This paper analyzes the factors affecting adoption of sustainable land management and climate smart agricultural (SLM-CSA) practices (in particular tree planting, soil conservation and inter cropping)and the effects of adoption on crop net revenue. We use two rounds of household and parcel level survey data collected from the East Gojjam and South Wollo Zones in the Amhara region of Ethiopia, in combination with spatially explicit climate data (rainfall and temperature).
Determinants of Adoption and Impacts of Sustainable Land Management and Climate Smart Agricultural Practices (SLM-CSA): Panel Data Evidence from the Ethiopian Highlands
This paper analyzes the factors affecting adoption of sustainable land management and climate smart agricultural (SLM-CSA) practices (in particular tree planting, soil conservation and intercropping) and the effects of adoption on crop net revenue. We use two rounds of household and parcel level survey data collected from the East Gojjam and South Wollo Zones in the Amhara region of Ethiopia, in combination with spatially explicit climate data (rainfall and temperature).
Fuel choices and fuelwood use for residential heating and cooking in urban areas of central-southern Chile: the role of prices, income, and the availability of energy sources and technology
This paper analyzes empirically the determinants of fuel choices and intensity of fuelwood use for residential heating and cooking in central-southern Chile.
Securing benefits for local communities from international visitors to the Kgalagadi Transfrontier Park
This article estimates the visitation demand function for Kgalagadi Transfrontier Park (KTP) in order to determine the scope for raising fees charged to international tourists in order to fund revenue-sharing schemes for local communities. International and Southern African Development Community tourists account for approximately 25% and 2% of the total number of visitors to South African national parks, with domestic visitors making up the remaining portion. Although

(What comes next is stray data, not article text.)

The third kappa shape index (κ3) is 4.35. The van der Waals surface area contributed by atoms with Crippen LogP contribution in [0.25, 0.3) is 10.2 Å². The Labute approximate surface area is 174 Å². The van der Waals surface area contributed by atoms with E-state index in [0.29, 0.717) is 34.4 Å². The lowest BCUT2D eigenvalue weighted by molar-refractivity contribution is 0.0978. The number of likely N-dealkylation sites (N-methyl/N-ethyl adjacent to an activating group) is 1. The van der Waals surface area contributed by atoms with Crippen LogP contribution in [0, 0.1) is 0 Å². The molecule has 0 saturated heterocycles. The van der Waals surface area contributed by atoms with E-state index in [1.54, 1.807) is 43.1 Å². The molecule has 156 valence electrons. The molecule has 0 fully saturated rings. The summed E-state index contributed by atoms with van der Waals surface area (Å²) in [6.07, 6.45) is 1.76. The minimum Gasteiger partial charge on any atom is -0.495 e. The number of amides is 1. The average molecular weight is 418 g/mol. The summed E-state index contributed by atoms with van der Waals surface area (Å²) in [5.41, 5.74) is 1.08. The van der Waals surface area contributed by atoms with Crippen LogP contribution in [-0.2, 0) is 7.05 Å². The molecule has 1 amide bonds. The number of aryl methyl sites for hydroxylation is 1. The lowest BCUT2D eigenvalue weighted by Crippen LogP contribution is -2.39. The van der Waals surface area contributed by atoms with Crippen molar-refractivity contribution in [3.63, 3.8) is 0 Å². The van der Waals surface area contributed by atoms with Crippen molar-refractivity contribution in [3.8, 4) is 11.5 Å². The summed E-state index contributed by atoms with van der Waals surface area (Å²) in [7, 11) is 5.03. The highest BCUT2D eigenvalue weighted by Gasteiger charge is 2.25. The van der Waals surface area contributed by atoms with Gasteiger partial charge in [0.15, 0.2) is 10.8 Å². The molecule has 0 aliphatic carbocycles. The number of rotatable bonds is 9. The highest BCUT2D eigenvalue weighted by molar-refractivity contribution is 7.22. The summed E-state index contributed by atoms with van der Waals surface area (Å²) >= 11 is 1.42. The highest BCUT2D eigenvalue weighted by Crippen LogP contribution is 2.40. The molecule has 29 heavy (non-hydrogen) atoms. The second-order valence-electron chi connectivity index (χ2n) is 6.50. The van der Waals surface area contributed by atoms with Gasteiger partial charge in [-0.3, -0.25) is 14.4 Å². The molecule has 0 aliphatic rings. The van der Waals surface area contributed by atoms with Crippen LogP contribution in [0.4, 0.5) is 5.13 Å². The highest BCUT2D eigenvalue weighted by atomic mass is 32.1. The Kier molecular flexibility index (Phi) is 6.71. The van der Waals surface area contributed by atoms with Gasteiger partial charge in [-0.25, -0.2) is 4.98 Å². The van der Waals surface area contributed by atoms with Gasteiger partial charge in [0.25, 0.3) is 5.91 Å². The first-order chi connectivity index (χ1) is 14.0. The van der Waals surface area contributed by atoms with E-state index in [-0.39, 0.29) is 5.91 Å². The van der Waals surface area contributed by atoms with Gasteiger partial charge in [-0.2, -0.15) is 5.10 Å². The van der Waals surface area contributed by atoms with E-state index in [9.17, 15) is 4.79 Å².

The adoption of good practices for the economic valuation of environmental services (ES) has strong implications in the evaluation and design of a Payment for Environmental Services program.
The authors used a Bayesian estimation approach to estimate a quantile binary regression and the WTP distribution in the context of a contingent valuation PES application.
Based on the survey on 1 454 households in 24 forestry bureaus in 3 provinces, this paper used both MEL and OLS methods to evaluate the impact of state-owned forestry reforms on the inequality of household income. The study found that inequality of households in state-owned forestry regions has further aggravated and the reforms take the main responsibility for this phenomenon.
[Objective] Based on the micro survey data of key state-owned forestry area, this paper analyzed the impacts of state-owned forestry region reform on the changes in employment, which would provide a useful reference for the policy of key state-owned forestry region. [Method] We described the changes of industries, departments and aspects of employment in state-owned forestry region by statistical methods. Furthermore, we applied an econometric model to estimate the effect of state-owned forestry reforms on the employments.
Empirical study on rural households’ demand for energy consumption in Western ethnical minority areas
Based on a household survey in western ethnical minority areas of Gansu and Yunnan province, this paper first describes rural households’energy consumption pattern, and further investigates the relevant factors determining households’demand for fuel wood consumption by using a Tobit model. The empirical results show that sample households have strong dependence on fuel wood consumption.